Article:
- November sales volume of $70.6 billion is the highest November figure on record.
- Office sales continue to trail the volume of most other asset classes, slowing monthly since summer.
- Industrial pricing leads that of all asset classes, increasing 22.1% annually. All property types have increased by at least 14%.
- Multifamily volume continues to amaze. Cap rates have never been lower.
- December is set to break sales volume records.
Investors are still relatively less enthused about office than the other asset types. Volume has cooled for three months straight, though a number of announcements suggest December may be strong. Single-tenant assets remain popular and drove two of the larger sales in the month. The largest was the newly built Lowe’s Technology Center in Charlotte, NC, which sold for $318 million, or $840 per square foot, to Apollo Global. This marks a new high-water mark for price per square foot in Charlotte. In Glenview, IL, Allstate’s 1.9-million-square-foot campus was purchased by Dermody Properties with a short-term leaseback but an ultimate plan for redevelopment into industrial.
Industrial’s run is far from over, and in November, multiple billion-dollar transactions took place. The largest was GIC’s acquisition of a 328-property portfolio from EQT Exeter Property Group for $6.8 billion. Cross-border capital is still hungry for industrial assets. BREIT acquired a 92-property portfolio from Cabot Properties for $2.3 billion, part of a buying spree in which more deals are forthcoming. Pricing continues to escalate: multiple deals traded in the month north of $500 per square foot.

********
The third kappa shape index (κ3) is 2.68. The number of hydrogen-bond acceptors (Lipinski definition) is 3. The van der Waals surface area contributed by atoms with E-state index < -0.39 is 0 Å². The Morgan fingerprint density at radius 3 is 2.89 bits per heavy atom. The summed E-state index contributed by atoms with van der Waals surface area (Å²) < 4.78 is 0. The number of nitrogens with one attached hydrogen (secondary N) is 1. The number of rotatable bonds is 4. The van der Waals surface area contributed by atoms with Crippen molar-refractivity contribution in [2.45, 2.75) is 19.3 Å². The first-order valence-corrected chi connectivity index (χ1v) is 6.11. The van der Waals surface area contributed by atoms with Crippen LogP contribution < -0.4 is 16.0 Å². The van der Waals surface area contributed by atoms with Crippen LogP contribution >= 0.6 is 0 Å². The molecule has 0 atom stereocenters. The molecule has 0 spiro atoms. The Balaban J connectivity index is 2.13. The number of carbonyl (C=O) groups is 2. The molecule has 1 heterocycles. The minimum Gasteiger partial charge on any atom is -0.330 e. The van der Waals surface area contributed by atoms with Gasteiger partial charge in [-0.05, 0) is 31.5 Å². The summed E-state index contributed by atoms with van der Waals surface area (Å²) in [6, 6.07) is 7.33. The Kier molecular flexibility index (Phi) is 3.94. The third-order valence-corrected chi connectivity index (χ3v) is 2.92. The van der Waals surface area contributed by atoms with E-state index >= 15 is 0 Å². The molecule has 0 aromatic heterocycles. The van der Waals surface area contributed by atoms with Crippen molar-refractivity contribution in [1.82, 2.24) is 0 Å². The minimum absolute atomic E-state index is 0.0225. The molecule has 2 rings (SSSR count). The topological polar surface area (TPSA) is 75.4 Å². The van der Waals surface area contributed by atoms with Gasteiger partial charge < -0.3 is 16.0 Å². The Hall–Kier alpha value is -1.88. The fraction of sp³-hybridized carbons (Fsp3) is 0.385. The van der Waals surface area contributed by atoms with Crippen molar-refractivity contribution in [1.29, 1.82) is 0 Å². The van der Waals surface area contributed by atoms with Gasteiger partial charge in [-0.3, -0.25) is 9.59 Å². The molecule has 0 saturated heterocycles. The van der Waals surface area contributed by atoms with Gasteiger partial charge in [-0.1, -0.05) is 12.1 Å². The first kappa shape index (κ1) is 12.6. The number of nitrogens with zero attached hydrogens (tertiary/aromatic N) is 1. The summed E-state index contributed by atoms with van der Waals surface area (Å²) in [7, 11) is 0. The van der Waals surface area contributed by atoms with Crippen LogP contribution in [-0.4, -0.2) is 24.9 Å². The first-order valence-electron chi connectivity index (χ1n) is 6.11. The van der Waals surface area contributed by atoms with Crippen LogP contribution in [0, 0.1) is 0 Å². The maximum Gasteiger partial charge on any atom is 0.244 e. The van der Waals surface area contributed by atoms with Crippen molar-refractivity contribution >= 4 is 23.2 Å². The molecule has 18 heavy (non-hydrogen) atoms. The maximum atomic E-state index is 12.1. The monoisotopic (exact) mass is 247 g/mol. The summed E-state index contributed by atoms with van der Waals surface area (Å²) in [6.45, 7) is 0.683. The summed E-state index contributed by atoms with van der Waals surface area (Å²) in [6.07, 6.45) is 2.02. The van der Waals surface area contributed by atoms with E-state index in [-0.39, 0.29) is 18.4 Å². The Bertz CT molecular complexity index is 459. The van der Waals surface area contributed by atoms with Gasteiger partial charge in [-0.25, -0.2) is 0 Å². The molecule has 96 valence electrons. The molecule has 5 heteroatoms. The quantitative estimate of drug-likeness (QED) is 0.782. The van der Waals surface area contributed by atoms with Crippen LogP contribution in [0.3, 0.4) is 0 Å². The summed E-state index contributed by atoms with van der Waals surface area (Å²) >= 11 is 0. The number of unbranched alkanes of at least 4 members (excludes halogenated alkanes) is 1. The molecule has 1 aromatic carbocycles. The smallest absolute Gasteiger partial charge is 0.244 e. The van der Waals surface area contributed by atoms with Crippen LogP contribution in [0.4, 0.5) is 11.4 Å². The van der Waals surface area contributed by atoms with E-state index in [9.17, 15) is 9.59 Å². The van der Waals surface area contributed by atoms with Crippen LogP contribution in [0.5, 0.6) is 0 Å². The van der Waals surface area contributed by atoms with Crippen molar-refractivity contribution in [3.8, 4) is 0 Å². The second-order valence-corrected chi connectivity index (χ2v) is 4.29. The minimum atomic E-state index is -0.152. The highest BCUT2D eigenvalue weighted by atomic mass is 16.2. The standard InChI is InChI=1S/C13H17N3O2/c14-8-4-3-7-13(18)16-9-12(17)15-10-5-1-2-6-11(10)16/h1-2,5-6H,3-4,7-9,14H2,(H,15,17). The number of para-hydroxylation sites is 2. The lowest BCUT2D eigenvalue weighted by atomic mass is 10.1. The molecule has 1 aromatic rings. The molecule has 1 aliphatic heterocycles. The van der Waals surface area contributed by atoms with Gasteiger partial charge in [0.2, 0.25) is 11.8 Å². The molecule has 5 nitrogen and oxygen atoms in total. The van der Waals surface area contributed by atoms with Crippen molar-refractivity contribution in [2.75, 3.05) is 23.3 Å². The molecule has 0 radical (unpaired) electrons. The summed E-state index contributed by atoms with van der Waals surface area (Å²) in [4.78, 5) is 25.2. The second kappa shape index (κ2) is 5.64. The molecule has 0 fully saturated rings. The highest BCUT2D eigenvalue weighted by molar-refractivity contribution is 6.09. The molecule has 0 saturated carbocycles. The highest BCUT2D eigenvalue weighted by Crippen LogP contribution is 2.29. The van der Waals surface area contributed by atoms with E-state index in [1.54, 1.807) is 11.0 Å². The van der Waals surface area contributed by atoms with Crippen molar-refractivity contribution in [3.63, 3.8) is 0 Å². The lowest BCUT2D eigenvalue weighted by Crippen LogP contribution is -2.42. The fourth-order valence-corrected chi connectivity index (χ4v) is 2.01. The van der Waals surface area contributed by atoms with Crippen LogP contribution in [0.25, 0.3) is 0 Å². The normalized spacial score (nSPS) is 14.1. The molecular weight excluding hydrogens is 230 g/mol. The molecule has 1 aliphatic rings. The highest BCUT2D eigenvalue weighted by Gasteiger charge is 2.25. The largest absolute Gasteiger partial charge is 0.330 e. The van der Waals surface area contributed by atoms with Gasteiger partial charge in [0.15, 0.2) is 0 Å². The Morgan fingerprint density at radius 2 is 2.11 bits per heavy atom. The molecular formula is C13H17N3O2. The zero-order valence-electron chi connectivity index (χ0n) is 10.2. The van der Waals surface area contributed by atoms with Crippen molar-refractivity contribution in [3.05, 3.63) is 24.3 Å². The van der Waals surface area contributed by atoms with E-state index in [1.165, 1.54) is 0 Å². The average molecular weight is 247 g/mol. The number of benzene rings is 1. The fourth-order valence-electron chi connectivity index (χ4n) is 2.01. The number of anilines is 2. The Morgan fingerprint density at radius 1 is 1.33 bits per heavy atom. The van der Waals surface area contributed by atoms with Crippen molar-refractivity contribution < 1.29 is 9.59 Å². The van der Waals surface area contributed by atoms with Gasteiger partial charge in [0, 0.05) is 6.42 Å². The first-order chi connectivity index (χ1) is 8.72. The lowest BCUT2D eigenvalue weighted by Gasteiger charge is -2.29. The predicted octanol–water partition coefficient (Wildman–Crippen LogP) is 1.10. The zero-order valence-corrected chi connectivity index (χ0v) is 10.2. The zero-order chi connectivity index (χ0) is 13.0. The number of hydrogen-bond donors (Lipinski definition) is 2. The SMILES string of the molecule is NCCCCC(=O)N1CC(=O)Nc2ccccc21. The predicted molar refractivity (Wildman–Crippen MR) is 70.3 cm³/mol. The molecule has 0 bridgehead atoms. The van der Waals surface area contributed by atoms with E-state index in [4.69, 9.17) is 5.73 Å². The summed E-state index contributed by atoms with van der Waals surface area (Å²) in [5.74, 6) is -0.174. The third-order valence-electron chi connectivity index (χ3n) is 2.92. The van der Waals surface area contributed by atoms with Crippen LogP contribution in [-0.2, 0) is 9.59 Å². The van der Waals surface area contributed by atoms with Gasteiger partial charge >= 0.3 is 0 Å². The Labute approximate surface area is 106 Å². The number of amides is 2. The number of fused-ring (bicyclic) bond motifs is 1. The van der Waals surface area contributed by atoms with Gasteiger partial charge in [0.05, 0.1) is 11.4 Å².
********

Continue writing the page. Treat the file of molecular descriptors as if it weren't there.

Speaking of billion-dollar transactions, multifamily investors remain on the hunt for assets. Ivanhoe Cambridge acquired a 31-property portfolio from Greystar, 9,900 units for $3.6 billion; SREIT bought 62 properties with 15,500 units from Strata Equity Group for $3.5 billion. With strong capital flows into multifamily, monthly and year-to-date volume is double that of 2020. Multifamily housing starts are picking up but not fast enough to meet demand.
Retail’s liquidity improvement hasn’t slowed. Total volume for the month topped $11 billion, the strongest showing since mid-2018. The largest deal of the month was Aurora Capital Associates’ joint venture with EMS Capital, acquiring 530 Fifth Avenue in New York. The nearly 60,000-square-foot urban center, which wraps around the block from 44th Street to 45th Street, traded for $3,200 per square foot. In Charlotte, Regency Centers spent $181 million for Blakeney, a center anchored by Harris Teeter, Target, Marshalls/Home Goods, Best Buy, and others. Life science owner Alexandria purchased a former Sears in San Bruno, CA, for $206 per buildable foot, to demolish it and redevelop the site.
Portfolio activity is back in the hotel world. Lone Star Funds acquired five properties consisting of 2,300 rooms for $551 million. Blackstone, which bought numerous hotel assets in 2021, acquired another 1,900 rooms from Condor Hospitality Trust for $305 million. Other portfolio trades occurred in Washington, Texas, Oregon, New York, Connecticut, and Maryland, among others. The improvement in leisure travel has stabilized hotel fundamentals in markets across the country. Investors have noticed and liquidity has improved as a result.
Download the report.